Government says US oil sanctions not effective, threatens to shift alliance to China
May 21st 2018 (Nyamilepedia) – South Sudan government on Sunday says United States sanctions on its oil entities, imposed last month by the world’s powerful country are not effective threatening to shift what they referred to as alliance to the people’s Republic of China, a communist state in odds with the United States.
According to the Ugandan Oil and Gas Journal, South Sudan’s information minister Ezekiel Lol Gatkouth threatened to turn to China for help as he mentioned that some of the equipment are already coming from the communist country saying the US sanctions already in place are ineffective.
“US restrictions are not affecting us because oil is being produced (by China National Petroleum Corporation) and all equipment is being brought in from China via Port Sudan,” the Journal quoted Gatkuoth as saying.
The United States Department of Commerce slapped sanctions on South Sudan ministry of Petroleum, the Ministry of Mining in addition to state oil company, the Nilepet.
Also included in the United States sanctions are the Dar Petroleum Operating Company, an oil and gas consotium led by the China National Petroleum Corp and the Mayaysia’s state-run gas firm Petronas.
The restrictions also cover oil distributor Nyakek and Sons; Greater Pioneer Operating; Juba Petrotech Technical Services; Nigeria’s Oranto Petroleum, and Sudd Petroleum Operating. The companies and government bodies would in future require special licenses to do business in the United States.
South Sudan descended into civil war in December 2013 after forces loyal to the country’s president, Salva Kiir Mayardiit and his then Governor of Northern Bahr Al-Ghazal State Gen. Paul Malong Awan went door-to-door in the capital Juba killing civilians belonging to the Nuer ethnic group sparking a nation-wide protests from top army generals from the Nuer leading to a civil war.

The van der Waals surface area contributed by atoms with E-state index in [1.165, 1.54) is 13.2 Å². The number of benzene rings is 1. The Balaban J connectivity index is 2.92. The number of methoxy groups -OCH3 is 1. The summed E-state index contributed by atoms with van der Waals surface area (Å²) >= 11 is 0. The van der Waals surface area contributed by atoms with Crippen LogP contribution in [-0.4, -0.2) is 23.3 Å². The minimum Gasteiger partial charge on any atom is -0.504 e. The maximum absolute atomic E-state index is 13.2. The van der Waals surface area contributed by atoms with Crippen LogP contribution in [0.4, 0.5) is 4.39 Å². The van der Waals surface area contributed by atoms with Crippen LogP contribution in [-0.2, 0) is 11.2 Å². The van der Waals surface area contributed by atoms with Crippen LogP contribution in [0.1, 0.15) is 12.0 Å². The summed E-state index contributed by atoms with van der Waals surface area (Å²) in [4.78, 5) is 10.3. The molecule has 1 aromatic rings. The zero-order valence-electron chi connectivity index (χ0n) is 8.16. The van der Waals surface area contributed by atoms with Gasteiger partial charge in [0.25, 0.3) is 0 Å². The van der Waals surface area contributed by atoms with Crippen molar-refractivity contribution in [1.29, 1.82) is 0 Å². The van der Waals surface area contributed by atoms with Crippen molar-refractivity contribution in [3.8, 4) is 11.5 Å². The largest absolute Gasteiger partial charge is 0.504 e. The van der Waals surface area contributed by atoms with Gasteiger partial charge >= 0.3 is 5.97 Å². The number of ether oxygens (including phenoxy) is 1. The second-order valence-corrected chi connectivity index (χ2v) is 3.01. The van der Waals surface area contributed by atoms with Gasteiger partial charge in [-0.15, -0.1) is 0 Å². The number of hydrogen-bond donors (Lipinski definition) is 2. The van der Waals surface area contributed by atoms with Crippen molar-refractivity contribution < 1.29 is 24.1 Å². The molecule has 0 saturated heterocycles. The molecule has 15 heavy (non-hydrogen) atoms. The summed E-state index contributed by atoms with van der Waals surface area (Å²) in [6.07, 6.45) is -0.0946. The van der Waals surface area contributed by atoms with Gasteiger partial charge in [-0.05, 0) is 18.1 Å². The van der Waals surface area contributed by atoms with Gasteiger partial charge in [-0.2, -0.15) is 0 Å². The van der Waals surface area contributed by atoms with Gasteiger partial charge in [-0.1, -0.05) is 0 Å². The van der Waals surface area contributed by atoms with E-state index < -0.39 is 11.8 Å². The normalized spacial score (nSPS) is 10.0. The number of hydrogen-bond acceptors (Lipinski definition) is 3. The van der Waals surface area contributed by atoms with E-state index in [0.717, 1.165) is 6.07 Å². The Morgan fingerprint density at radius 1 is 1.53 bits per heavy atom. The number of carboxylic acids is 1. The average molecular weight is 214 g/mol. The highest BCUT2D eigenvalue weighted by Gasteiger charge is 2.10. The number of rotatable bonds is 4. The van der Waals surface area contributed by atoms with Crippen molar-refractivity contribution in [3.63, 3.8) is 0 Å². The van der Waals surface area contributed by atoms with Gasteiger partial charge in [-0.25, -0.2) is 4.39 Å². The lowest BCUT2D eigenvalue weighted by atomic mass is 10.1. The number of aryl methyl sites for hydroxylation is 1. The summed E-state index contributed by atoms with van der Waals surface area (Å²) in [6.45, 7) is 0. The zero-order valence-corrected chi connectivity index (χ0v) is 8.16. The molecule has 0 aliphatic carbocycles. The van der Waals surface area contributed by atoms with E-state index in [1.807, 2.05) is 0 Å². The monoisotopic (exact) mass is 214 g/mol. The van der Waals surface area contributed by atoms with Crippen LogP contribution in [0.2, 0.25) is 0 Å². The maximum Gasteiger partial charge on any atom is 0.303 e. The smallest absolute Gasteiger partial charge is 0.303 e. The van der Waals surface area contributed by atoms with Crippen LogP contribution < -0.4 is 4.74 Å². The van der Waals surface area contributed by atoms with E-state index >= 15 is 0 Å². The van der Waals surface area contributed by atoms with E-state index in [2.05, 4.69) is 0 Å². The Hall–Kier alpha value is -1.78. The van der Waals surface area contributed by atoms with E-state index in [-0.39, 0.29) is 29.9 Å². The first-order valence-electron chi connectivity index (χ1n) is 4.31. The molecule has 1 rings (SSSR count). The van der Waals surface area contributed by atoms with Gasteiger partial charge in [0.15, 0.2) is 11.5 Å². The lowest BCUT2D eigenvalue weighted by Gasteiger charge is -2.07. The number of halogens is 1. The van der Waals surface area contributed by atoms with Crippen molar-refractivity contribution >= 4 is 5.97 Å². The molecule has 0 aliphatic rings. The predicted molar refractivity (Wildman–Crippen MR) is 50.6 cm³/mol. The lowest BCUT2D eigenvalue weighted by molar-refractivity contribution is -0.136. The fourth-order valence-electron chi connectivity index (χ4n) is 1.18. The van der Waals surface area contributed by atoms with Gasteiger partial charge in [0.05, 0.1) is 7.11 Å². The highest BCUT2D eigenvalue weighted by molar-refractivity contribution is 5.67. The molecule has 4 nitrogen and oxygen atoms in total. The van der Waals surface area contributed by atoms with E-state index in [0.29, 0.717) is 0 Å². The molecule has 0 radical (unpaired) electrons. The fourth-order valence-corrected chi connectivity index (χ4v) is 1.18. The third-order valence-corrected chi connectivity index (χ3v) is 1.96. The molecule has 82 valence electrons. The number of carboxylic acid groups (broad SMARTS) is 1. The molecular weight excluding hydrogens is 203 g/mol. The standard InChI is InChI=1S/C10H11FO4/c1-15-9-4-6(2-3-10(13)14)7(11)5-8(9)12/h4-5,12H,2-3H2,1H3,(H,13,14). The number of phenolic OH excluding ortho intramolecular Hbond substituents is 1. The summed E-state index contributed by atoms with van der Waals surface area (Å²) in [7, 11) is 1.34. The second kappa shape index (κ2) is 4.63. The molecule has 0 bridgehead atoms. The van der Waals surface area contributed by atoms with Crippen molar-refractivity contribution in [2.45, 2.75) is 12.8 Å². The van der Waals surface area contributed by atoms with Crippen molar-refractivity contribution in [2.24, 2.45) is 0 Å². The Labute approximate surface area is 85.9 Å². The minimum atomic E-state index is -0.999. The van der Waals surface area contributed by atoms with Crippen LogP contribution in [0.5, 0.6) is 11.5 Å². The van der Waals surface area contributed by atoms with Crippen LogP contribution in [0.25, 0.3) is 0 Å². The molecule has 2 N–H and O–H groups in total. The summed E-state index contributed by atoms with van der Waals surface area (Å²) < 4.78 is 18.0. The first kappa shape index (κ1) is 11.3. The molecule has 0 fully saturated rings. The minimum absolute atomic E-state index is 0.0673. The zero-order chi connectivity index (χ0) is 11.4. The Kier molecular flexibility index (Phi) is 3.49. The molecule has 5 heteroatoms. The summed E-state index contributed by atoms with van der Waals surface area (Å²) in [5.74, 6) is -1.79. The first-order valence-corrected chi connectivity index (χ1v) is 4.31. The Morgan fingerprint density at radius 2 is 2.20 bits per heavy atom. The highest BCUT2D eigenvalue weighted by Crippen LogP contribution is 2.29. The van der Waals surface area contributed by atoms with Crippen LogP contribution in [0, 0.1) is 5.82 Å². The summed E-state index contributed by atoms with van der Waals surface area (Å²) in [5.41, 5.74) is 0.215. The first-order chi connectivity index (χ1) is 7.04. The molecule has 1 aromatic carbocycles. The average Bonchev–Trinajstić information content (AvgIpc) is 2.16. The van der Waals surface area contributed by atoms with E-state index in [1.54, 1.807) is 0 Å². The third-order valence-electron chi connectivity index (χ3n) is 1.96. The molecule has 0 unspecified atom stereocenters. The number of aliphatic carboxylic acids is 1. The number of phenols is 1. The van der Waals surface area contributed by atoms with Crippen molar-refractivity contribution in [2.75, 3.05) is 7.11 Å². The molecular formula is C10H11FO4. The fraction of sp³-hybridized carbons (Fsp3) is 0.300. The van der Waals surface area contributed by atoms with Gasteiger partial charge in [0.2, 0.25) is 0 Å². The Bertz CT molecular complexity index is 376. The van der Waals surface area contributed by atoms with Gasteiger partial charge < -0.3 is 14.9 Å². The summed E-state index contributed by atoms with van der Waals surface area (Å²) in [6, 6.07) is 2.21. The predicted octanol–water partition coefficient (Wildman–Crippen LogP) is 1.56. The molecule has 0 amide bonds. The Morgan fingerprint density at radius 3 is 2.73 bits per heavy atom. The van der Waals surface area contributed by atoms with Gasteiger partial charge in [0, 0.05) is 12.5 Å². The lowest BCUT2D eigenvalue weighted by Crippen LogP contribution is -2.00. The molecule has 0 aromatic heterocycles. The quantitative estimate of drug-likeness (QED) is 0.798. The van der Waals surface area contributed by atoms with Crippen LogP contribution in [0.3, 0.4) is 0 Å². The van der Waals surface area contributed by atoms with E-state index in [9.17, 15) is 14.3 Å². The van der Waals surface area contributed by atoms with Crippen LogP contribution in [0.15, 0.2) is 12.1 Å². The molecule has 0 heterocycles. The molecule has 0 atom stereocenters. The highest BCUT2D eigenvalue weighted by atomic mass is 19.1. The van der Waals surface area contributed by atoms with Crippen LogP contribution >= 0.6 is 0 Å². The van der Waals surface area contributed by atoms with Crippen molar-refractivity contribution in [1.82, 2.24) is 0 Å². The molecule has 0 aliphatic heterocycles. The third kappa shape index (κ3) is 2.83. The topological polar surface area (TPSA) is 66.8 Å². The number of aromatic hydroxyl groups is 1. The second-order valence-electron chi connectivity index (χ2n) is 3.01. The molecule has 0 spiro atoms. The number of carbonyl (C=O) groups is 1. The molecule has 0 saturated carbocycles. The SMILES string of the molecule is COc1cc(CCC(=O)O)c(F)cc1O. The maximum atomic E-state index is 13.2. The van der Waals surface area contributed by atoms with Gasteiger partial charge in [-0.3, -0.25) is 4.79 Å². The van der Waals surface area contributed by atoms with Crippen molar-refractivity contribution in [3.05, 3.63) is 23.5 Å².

A peace agreement signed in August 2015 by President Kiir and rebel leader Riek Machar and negotiated under the auspices of the Intergovernmental Authority on Development (IGAD) and the African Union (AU) in presence of Troika and other international observers collapsed in July 2016 following fighting at the presidential palace in Juba “J1” reportedly after President Kiir ordered a failed attempt to arrest the SPLM-IO leader Riek Machar.
Late last year, the IGAD decided to revive the peace agreement and had initiated a peace revival mechanism known as the High-Level Revitalization Forum (HLRF) to bring back to life the 2015 peace agreement. Peace talks in the Ethiopian capital Addis Ababa resumed on Thursday with little optimism as President Kiir said he is unwilling to accept the return of the country’s former first vice president and two armies both of whom are major opposition demands.
The IGAD has given the negotiating parties May 21st as the ultimatum to sign peace but it is still unclear what would be the consequences in case the warring parties do not meet the dateline.